• Uncle Billy's (1530 Barton Springs Road) -- Handcrafted and award-winning brews just a few blocks away from Alamo. Hop heads should try the dry-hopped Axe Handle Pale Ale.
  • Zax Pints and Plates (312 Barton Springs Road) -- Pint nights on Wednesdays where you get to keep the glass.
  • Opal Divine's Freehouse (700 West 6th) -- Plenty of deckspace to enjoy a beer or spicy Divine Mary.
  • Tiniest Bar in Texas -- Don't let their unwieldy website turn you off. This bar is definitely tiny but boasts a nice open atmosphere where you can get a Real Ale Firemans 4 or a margarita for a reasonable price.
  • The Ginger Man Austin (301 Lavaca Street) -- My personal favorite. I enjoy relaxing on the patio for conversation and a pint of Houston microbrew Saint Arnold Elissa IPA served from an old fashioned beer engine. Located within walking distance of the Paramount Theatre.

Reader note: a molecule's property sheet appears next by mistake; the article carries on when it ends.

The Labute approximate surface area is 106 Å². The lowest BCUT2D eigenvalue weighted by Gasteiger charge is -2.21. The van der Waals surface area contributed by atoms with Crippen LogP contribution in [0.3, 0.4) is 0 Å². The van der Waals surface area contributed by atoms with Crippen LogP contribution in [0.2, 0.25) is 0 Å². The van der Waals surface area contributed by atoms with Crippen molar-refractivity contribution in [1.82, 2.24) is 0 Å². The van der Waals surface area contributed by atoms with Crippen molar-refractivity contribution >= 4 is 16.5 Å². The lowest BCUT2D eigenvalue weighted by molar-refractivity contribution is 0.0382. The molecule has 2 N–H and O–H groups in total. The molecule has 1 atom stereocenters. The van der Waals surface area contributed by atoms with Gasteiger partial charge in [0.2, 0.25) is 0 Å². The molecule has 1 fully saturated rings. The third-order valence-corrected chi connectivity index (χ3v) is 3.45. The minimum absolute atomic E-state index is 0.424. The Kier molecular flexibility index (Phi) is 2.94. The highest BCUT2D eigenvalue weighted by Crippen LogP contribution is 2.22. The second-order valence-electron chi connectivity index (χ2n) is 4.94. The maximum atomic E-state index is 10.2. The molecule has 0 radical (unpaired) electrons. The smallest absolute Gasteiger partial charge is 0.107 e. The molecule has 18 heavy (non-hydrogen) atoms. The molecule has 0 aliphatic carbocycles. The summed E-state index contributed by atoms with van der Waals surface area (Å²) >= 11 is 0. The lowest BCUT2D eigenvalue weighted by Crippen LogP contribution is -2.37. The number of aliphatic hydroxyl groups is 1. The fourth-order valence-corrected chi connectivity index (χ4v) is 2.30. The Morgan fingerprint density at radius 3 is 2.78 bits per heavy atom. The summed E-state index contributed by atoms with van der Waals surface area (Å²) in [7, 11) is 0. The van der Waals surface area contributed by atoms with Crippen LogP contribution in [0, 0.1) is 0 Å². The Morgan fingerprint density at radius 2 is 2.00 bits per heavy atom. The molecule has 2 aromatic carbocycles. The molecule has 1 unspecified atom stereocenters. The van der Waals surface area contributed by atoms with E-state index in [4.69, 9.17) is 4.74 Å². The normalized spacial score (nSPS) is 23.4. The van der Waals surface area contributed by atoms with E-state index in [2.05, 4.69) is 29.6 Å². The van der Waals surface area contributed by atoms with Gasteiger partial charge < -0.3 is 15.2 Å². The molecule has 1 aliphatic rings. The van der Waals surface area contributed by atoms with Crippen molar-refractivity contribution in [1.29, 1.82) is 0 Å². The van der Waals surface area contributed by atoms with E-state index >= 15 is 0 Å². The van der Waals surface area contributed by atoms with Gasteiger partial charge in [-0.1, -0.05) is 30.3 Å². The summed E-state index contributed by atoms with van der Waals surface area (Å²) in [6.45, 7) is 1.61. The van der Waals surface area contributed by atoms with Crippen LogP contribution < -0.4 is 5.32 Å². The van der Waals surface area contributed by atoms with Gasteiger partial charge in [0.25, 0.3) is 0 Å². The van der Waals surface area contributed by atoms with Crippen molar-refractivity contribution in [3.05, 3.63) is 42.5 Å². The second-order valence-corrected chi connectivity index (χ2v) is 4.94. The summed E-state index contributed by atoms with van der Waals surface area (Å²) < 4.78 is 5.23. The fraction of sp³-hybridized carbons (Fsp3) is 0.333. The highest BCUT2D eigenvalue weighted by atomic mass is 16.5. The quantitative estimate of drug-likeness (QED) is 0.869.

• Dog and Duck (406 West 17th Street) -- It's a longer cab ride from South Lamar but not far from the Paramount and worth the trip. Dog and Duck might have opened as a British pub, but it has evolved into something more. It now offers over 42 beer taps of various Texas, American, and international brews. Traditional fare includes fish and chips, bubbles and squeak,  and bangers and mash.
  • Black Sheep Lodge (2108 S Lamar Blvd) -- Monday is Keep Austin Local! day with Texas pints and liquors, including Tito's Vodka and Deep Eddy Sweet Vodka. Tuesday features $2 MexiCANs and $2 off all Tequila shots and drinks.

If you are dying to know what's on tap at local establishments, check out Taplister's Austin coverage. I especially enjoy the Beer Signal iPhone app to view and update the beer selection at my favorite watering holes. Keep in mind though, that since content is user-generated, not all information is current.